This disconnect can sew the seeds of months or years of below the surface conflict, lack of productivity, adding up to a very costly mistake. While a good process may have led to the decision to hire the "right" CEO, even the perfectly suited CEO may not succeed without sufficient advance spadework.

Experienced boards know that the process of hiring a successful transition CEO is based on much more than a good recruiting process alone. Many have found that a good fit depends even more on ensuring the Founder is clear on the roles and responsibilities of the CEO and the Founder - a task that is not as simple as it sounds.

So rather than making that expensive mistake, some preventive medicine may be in order. Here are some "commandments" that will ensure the success of your Founder Transition:

1) Before engaging in the search, get the Board, the Founder, and the senior management team together to talk about WHY a new CEO should be hired; what are the challenges that the company is or will be facing that the existing team is not alone capable of accomplishing? While board members are always busy, be sure there is at least one designated "friend" to the Founder that dedicates sufficient time and maintains a close connection to keep the Founder informed and interested in the process.

2) Discuss openly how the role of the Founder will change when the new CEO comes on board. How will other members of the management team be impacted? Be specific. Discuss roles and responsibilities that will shift from the Founder to the new CEO. Now is not the time to placate a Founder just to ensure they go along with the recruiting.

3) When engaging the recruiter, be sure he or she is aware of the special challenge that the new CEO will face in order to effectively replace the Founder. Recruiters can play an important role in ensuring a smooth process. Experienced recruiters are familiar with the potential problems in having the Founder either intentionally or not chase off potential candidates. If the recruiter is not sensitive to this issue - find another one.

4) Be sure the CEO and management team is using some type of structured interviewing process - Like Topgrading: How Leading Companies Win by Hiring, Coaching, and Keeping the Best People. (Often Founders and the management teams are not experienced in the appropriate techniques for identifying the right hire.)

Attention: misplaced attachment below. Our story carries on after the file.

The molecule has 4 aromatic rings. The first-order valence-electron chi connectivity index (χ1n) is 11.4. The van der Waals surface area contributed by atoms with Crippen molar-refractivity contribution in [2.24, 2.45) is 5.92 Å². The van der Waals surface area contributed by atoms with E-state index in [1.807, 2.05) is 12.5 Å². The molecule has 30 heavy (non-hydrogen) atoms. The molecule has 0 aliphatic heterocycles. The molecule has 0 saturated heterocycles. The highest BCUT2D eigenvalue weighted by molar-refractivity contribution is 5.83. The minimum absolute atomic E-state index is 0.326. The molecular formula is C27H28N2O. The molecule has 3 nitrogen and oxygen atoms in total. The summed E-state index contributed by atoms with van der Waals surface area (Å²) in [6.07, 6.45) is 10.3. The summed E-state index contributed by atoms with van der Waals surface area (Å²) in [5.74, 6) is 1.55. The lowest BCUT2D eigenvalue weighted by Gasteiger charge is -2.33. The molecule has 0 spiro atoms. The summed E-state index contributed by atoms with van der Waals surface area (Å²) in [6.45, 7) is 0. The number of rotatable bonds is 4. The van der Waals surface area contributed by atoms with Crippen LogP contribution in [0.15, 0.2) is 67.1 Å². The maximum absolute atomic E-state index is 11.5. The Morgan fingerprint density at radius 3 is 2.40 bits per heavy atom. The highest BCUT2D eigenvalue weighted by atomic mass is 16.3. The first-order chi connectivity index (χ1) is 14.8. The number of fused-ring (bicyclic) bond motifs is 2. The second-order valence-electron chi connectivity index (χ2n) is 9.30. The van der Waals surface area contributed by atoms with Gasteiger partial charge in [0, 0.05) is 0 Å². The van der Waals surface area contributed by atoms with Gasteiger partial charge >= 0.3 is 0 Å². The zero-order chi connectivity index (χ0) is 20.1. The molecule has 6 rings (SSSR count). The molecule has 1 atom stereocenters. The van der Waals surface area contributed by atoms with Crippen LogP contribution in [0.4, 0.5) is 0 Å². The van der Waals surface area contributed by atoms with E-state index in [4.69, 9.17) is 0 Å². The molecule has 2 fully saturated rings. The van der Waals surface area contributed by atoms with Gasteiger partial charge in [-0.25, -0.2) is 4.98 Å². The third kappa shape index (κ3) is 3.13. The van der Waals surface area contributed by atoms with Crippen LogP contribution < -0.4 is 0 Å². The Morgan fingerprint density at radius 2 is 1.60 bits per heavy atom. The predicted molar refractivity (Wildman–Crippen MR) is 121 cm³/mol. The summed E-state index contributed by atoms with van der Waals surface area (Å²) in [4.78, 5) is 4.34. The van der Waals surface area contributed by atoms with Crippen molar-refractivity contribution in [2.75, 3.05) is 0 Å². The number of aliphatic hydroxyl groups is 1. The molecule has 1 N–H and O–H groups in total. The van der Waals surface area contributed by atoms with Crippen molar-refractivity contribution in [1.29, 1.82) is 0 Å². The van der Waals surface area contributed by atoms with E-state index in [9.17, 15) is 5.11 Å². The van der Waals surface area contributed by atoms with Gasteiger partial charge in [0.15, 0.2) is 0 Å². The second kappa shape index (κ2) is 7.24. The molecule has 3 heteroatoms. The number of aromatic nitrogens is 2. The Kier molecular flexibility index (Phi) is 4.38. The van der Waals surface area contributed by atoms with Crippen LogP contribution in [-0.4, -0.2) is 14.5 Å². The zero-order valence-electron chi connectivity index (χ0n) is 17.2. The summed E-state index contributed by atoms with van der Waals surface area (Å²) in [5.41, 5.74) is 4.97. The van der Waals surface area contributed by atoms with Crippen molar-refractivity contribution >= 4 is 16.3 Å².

5) Create a transition plan, ensuring that there is a specific plan for how the new CEO will be indoctrinated, what information needs to be transferred, who will be engaged in the process and a time line for reaching certain transition milestones. (I suggest you get the new CEO to read the book: You're in Charge--Now What? before he/she arrives for their first day at the new company.)

6) Founder and Board in advance of the selected CEO coming on board, work out the tactical details of titles (a new one for the founder), office location, support staff, etc. in order to avoid the first awkward moments of the new CEO's tenure.

7) When the new CEO comes aboard, be sure that Board members are personally present when the new CEO is introduced to show the support that the Board has for the new CEO. Hold an all employee meeting to introduce the new CEO. Be sure the CEO and Founder have coordinated their "statements" so that the company gets the message that these two are working together.

8) Reinforce this process several times with joint Founder/CEO/Board discussions, measuring progress against the transition plan.

Everyone involved in the success of the transition (recruiter, Board, CEO, management team) should know in advance that not all Founder/CEO transitions work. The founder will no doubt go through the standard "grief" cycles of shock, disbelief and anger prior to either accepting or at least convincing the board he or she has accepted the inevitable shift in his or her role.

Even with sufficient preparation, not every hire is a good one, and not every Founder is capable of sticking around while a new CEO reconfigures his/her baby. So be honest, be clear, be attentive, and be sure that the board and the Founder have a high bandwidth communication channel throughout the process.

18 August 2006

A clear willingness to fail

Founders are typically strong willed individuals who focus on a goal and don't let much get in their way. "Driven" is a word often used to describe them. Founders typically are true entrepreneurs in every sense of the word - undeterred by lack of resources, stubborn, won't take "no" for an answer, and unwilling to follow norms and traditions. However, along with that comes a lack of willingness to fail - actually to allow anyone within the organization to fail. Often that means attracting individuals who "listen" rather than take initiative on their own and reinforcing that behavior by maintain themselves as a central point for all decision making.

At an early stage organization, this type of management by autocracy sometimes works well. Even small mistakes in the very early stages of a venture can be catastrophic. But as the organization grows, this type of behavior stifles (or perhaps strangles as one transition CEO put it) the organization. Single point decision making can work with a small team. However, as the team grows past the point of the founder's direct sphere of control, this type of management breaks down and likely will retard the organization's growth.